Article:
As you may have gotten the impression by now, shipping concerns were a paramount issue for operation at Grand Falls during the war years. Faced with ever mounting shortages in shipping, the AND CO decided to undertake the construction of two of the largest wooden ships ever built in Newfoundland. They were the Bella Scott and the Sordello. The intention of building these ships was for them to handle the shipping of pulp to North America and the shipping of coal and other supplies to Newfoundland. They were capable of undertaking trans-Atlantic voyages and they reportedly did.[v] They were built of local materials under the supervision of master ship builder Adam Chalk. Chalk had built the Lady Mary for the Company at Millertown in 1908. Working with Chalk were other builders from the Botwood area like Thomas Hancock,[vi] there is also little doubt that some of the talented ship builders from the Evans family of Northern Arm also assisted in the construction of these two ships. Although the war created the need for these ships, they came too late to be very usefully utilized. The Bella Scott was launched less than a month before the end of the war and the Sordello was not completed until a year later.[vii]
On the home front at Grand Falls, the various patriotic associations were very active money was raised for machine guns and aeroplanes, women knit socks and sent packages and tobacco to the servicemen overseas. To cope with rising costs and shortages, the growing of vegetables for home consumption was encouraged and small garden plots sprung up all over town. The Company even assisted by providing gardening tools to people on loan.[viii]
Over 600 men and boys from the area had volunteered to serve overseas and few families were not impacted by the fighting. The post office was no doubt a busy place as it was the place where most of the war news would have been received and posted for the public. In addition to the fighting units, a large number of men from the area enlisted in the Newfoundland Forestry Corps. Many of the men in this unit had extensive experience in lumbering, logging and sawmilling, included in the ranks of this unit were men who were or would go on to become woods contractors or higher-ups within the AND Company woods staff. Some notable examples were Joe and Ken Goodyear who went back overseas with this unit after having been wounded in France with the Newfoundland Regiment and Bryan Potts, who would later become Millertown Divisional Superintendent and Hugh Wilding Cole, long time Badger Division Superintendent.[ix] The Lt. Col of the Unit was Michael Sullivan, engineer and manager with the AND Co who had played a large role in the early operations at Grand Falls. The Anglo Newfoundland Development Company played a large role in organizing and supporting this unit in Both Newfoundland and the United Kingdom.
The War ended on November 11, 1918. It is often reported that only St. John’s contributed more men and suffered more casualties in the War than Grand Falls and at the time St. John’s had about ten times the population. For close to one hundred years it was thought that 55 men were lost from the town (though some of the names on the Cenotaph were residents of Badger or Millertown according to my research), later research suggests that the number was actually over 60. As previously noted there were 600 volunteers from the area, most of which worked in some way for the Anglo-Newfoundland Development Company. The Goodyear family alone sent five sons overseas (they did not work directly for the company, but in cartage and as woods contractors for the Company) with their only daughter serving as a nurse. Three of the five boys would end up on the war memorial.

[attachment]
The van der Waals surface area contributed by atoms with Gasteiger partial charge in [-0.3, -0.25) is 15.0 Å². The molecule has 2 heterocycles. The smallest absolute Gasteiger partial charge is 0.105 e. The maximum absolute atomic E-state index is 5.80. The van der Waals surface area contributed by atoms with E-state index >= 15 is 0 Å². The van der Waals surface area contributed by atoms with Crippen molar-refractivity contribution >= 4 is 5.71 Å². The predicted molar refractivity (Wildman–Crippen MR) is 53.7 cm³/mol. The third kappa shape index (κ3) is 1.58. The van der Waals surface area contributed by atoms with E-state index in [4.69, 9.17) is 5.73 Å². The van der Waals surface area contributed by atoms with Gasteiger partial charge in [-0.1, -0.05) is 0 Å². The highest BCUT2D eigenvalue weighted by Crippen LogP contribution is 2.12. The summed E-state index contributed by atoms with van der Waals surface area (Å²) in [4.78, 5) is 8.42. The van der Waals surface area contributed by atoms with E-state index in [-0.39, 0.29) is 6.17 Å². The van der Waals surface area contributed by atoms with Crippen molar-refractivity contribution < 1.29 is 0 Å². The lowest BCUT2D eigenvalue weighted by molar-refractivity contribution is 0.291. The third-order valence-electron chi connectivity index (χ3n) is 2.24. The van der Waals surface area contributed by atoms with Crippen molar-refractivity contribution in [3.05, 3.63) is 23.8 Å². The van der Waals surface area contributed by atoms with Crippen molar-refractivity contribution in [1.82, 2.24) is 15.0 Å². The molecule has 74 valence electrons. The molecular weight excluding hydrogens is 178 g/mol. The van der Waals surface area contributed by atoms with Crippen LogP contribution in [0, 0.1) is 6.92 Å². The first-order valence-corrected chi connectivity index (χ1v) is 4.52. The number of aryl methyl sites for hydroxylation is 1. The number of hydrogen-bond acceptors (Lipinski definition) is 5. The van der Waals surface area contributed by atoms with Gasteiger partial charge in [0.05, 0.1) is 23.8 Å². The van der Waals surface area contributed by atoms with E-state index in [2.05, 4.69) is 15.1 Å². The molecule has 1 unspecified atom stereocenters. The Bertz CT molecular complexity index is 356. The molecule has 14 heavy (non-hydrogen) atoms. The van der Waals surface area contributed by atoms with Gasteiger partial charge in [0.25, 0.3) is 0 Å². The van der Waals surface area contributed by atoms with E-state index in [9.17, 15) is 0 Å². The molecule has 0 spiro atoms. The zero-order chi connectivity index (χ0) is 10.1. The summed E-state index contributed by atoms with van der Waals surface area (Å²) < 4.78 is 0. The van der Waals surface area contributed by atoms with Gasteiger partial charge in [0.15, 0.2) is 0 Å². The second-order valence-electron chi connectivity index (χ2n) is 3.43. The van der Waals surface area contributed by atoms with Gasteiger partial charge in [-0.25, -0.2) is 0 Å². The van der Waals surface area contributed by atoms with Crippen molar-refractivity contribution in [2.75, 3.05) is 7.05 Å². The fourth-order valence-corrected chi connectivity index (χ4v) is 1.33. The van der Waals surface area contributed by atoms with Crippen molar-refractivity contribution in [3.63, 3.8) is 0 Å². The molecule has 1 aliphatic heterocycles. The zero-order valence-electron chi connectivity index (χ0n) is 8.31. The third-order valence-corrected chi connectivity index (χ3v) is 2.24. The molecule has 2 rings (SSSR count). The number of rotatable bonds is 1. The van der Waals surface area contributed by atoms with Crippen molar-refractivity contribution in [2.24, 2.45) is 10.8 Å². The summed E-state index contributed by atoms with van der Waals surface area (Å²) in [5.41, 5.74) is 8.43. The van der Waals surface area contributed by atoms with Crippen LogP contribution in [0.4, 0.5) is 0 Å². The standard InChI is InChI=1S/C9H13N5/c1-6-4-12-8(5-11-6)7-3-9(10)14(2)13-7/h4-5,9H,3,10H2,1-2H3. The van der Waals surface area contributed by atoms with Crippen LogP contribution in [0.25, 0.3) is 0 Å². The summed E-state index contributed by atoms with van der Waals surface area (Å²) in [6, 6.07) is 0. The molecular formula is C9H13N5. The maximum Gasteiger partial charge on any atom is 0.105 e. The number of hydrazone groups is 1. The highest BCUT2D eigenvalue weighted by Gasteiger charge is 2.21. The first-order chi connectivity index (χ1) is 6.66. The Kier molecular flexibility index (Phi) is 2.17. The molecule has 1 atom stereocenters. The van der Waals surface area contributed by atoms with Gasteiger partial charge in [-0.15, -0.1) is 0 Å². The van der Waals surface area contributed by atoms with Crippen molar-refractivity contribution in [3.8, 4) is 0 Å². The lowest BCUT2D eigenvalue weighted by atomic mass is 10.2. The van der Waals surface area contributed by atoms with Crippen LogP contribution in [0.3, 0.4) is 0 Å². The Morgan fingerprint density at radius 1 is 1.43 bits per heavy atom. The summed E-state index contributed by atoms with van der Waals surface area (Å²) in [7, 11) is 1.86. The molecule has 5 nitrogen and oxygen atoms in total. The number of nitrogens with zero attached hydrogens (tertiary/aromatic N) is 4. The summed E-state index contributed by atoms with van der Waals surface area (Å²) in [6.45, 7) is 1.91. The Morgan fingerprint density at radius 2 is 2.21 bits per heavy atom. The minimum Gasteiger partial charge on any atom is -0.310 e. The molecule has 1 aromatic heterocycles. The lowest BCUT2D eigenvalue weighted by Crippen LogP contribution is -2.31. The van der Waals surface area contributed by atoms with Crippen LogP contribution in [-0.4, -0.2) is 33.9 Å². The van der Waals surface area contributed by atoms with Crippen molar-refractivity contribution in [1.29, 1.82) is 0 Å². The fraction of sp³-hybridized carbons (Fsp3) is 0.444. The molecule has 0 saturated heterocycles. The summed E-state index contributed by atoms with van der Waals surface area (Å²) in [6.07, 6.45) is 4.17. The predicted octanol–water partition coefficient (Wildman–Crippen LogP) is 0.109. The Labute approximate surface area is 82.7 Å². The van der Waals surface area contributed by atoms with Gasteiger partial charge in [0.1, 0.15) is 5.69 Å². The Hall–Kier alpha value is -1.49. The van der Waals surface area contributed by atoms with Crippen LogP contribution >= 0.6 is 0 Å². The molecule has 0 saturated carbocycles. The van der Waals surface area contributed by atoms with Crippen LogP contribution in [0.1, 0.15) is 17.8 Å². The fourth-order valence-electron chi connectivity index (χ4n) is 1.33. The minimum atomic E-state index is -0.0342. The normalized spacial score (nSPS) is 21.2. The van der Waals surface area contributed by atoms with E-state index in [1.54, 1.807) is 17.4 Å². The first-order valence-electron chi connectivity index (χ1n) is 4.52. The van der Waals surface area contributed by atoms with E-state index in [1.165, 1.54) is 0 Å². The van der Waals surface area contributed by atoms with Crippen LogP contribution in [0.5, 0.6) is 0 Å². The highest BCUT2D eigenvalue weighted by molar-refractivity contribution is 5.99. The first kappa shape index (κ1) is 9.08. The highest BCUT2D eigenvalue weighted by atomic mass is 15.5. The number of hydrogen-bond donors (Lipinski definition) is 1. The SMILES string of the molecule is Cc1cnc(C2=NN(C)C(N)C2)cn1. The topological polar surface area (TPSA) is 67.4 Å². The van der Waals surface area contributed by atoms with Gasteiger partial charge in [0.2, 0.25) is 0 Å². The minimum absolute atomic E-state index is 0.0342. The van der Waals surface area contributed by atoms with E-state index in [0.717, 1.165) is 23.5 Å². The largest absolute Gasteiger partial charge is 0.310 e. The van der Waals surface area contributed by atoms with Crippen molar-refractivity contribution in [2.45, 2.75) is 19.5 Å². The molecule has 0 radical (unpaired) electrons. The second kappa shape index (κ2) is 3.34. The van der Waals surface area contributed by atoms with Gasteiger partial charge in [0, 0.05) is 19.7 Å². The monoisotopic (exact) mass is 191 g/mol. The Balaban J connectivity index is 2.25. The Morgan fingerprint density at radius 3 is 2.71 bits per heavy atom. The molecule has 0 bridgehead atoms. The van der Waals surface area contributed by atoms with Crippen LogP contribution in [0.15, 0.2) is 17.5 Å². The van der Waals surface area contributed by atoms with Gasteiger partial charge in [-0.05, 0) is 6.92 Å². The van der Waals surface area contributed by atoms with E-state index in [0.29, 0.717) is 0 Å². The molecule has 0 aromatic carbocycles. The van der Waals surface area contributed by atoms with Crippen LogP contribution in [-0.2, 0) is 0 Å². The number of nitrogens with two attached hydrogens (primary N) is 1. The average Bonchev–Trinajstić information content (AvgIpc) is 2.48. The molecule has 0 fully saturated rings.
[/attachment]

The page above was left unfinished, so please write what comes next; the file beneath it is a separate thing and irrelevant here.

The Company had made a guarantee to the men who served that they would be hired back on in either their old positions or higher paying positions. This did create some problems during 1919 as they returned to the town, but it is reported that the issues were dealt with soon afterwards.
The town that the servicemen came back to had grown. Housing shortages were still ever-present, but the shacktowns would soon be a thing of the past. The AND Company had started a new house building program during the war in the area behind Church Road. The first street, an improvement on what is said to be an old logging or Native portage, was called Beaumont Avenue, after Beaumont Hamel where a number of soldiers from the town had lost there lives. There is a pretty good chance that this was the first street in Newfoundland to memorialize the battle. The other streets built as part of the same housing program all bore names of Battles from the Great War: Suvla Bay, Polygon Wood, Monchy all had streets named for them. In addition Haig Road was named for the British Field Marshall, later so vilified for the failure of the Somme Offensive, who commanded the British Expeditionary Force, which included the Royal Newfoundland Regiment.
When the servicemen arrived at Grand Falls Station, they must have noticed growth as a number of stores had sprung up during the war and a few more houses began to appear as this settlement began to take shape. The housing shortages in Grand Falls and the increasingly paternalistic policies of the AND Co meant that people coming into the area looking for work took to building their own dwellings on land north of the railway tracks.
The years directly after the war were transitional. Shipping shortages lingered into 1919 as did high prices. The high prices of pulp and paper products and cod fish did lead to boom for the Newfoundland economy. Plans were put in place for more expansion at the Grand Falls Mill.
Not only had the Anglo-Newfoundland Development Company weathered the storm of the Great War, the war had also forced it to adapt and in some cases expand. During the war Lord Rothermere had actually bought the AE Reed Newfoundland Company, which owned the Bishop’s Falls Pulp mill, this, coupled with that smaller mill’s increasing dependence on the Grand Falls operations for shipping and other services, paved the way for its absorption by the AND Co during the 1920’s.
Most communities in Newfoundland were impacted by the First World War, but few as significantly as Grand Falls and the surrounding area.
[i] Price, FA 50 Years of Progress at Grand Falls, 1959
[iii] Unpublished manuscript attributed to George Hicks